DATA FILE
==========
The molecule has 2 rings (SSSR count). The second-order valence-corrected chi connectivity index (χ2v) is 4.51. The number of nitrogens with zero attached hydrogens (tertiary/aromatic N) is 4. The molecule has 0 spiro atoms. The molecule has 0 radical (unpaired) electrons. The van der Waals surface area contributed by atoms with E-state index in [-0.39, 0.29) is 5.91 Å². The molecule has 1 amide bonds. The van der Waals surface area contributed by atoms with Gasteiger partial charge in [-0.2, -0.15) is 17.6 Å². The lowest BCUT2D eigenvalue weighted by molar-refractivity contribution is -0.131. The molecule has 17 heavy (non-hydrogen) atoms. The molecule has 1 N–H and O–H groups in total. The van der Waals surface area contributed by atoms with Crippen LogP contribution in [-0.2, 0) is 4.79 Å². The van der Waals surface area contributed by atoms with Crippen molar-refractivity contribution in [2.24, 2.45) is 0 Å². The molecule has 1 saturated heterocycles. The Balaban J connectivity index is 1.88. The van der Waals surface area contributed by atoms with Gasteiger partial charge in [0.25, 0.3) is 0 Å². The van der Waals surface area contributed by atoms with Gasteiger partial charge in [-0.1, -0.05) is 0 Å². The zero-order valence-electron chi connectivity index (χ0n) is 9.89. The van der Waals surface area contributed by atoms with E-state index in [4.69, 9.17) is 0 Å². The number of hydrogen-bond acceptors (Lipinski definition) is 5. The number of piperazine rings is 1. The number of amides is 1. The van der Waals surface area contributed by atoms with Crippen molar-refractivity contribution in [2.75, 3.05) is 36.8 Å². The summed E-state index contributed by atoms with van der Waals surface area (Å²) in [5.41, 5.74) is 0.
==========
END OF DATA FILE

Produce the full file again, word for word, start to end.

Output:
The molecule has 2 rings (SSSR count). The second-order valence-corrected chi connectivity index (χ2v) is 4.51. The number of nitrogens with zero attached hydrogens (tertiary/aromatic N) is 4. The molecule has 0 spiro atoms. The molecule has 0 radical (unpaired) electrons. The van der Waals surface area contributed by atoms with E-state index in [-0.39, 0.29) is 5.91 Å². The molecule has 1 amide bonds. The van der Waals surface area contributed by atoms with Gasteiger partial charge in [-0.2, -0.15) is 17.6 Å². The lowest BCUT2D eigenvalue weighted by molar-refractivity contribution is -0.131. The molecule has 17 heavy (non-hydrogen) atoms. The molecule has 1 N–H and O–H groups in total. The van der Waals surface area contributed by atoms with Crippen LogP contribution in [-0.2, 0) is 4.79 Å². The van der Waals surface area contributed by atoms with Crippen molar-refractivity contribution in [2.24, 2.45) is 0 Å². The molecule has 1 saturated heterocycles. The Balaban J connectivity index is 1.88. The van der Waals surface area contributed by atoms with Gasteiger partial charge in [0.25, 0.3) is 0 Å². The van der Waals surface area contributed by atoms with Gasteiger partial charge in [-0.1, -0.05) is 0 Å². The zero-order valence-electron chi connectivity index (χ0n) is 9.89. The van der Waals surface area contributed by atoms with E-state index in [4.69, 9.17) is 0 Å². The number of hydrogen-bond acceptors (Lipinski definition) is 5. The number of piperazine rings is 1. The number of amides is 1. The van der Waals surface area contributed by atoms with Crippen molar-refractivity contribution in [2.75, 3.05) is 36.8 Å². The summed E-state index contributed by atoms with van der Waals surface area (Å²) in [5.41, 5.74) is 0.